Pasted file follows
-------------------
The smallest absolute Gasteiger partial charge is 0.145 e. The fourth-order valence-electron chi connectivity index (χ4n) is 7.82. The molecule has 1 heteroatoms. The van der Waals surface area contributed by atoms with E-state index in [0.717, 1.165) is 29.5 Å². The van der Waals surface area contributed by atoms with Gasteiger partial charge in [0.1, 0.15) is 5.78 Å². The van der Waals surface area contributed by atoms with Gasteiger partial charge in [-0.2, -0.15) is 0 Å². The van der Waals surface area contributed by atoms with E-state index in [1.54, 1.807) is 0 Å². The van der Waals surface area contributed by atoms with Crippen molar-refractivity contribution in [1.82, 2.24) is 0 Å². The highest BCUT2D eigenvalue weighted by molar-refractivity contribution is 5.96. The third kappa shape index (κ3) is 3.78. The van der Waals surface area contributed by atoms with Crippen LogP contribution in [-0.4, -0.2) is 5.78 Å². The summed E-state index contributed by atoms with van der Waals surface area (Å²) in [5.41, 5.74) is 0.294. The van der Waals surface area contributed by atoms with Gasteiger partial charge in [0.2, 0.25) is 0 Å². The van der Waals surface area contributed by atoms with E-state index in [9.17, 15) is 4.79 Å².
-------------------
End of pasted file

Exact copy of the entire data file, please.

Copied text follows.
The smallest absolute Gasteiger partial charge is 0.145 e. The fourth-order valence-electron chi connectivity index (χ4n) is 7.82. The molecule has 1 heteroatoms. The van der Waals surface area contributed by atoms with E-state index in [0.717, 1.165) is 29.5 Å². The van der Waals surface area contributed by atoms with Gasteiger partial charge in [0.1, 0.15) is 5.78 Å². The van der Waals surface area contributed by atoms with Gasteiger partial charge in [-0.2, -0.15) is 0 Å². The van der Waals surface area contributed by atoms with E-state index in [1.54, 1.807) is 0 Å². The van der Waals surface area contributed by atoms with Crippen molar-refractivity contribution in [1.82, 2.24) is 0 Å². The highest BCUT2D eigenvalue weighted by molar-refractivity contribution is 5.96. The third kappa shape index (κ3) is 3.78. The van der Waals surface area contributed by atoms with Crippen LogP contribution in [-0.4, -0.2) is 5.78 Å². The summed E-state index contributed by atoms with van der Waals surface area (Å²) in [5.41, 5.74) is 0.294. The van der Waals surface area contributed by atoms with Gasteiger partial charge in [0.2, 0.25) is 0 Å². The van der Waals surface area contributed by atoms with E-state index in [9.17, 15) is 4.79 Å².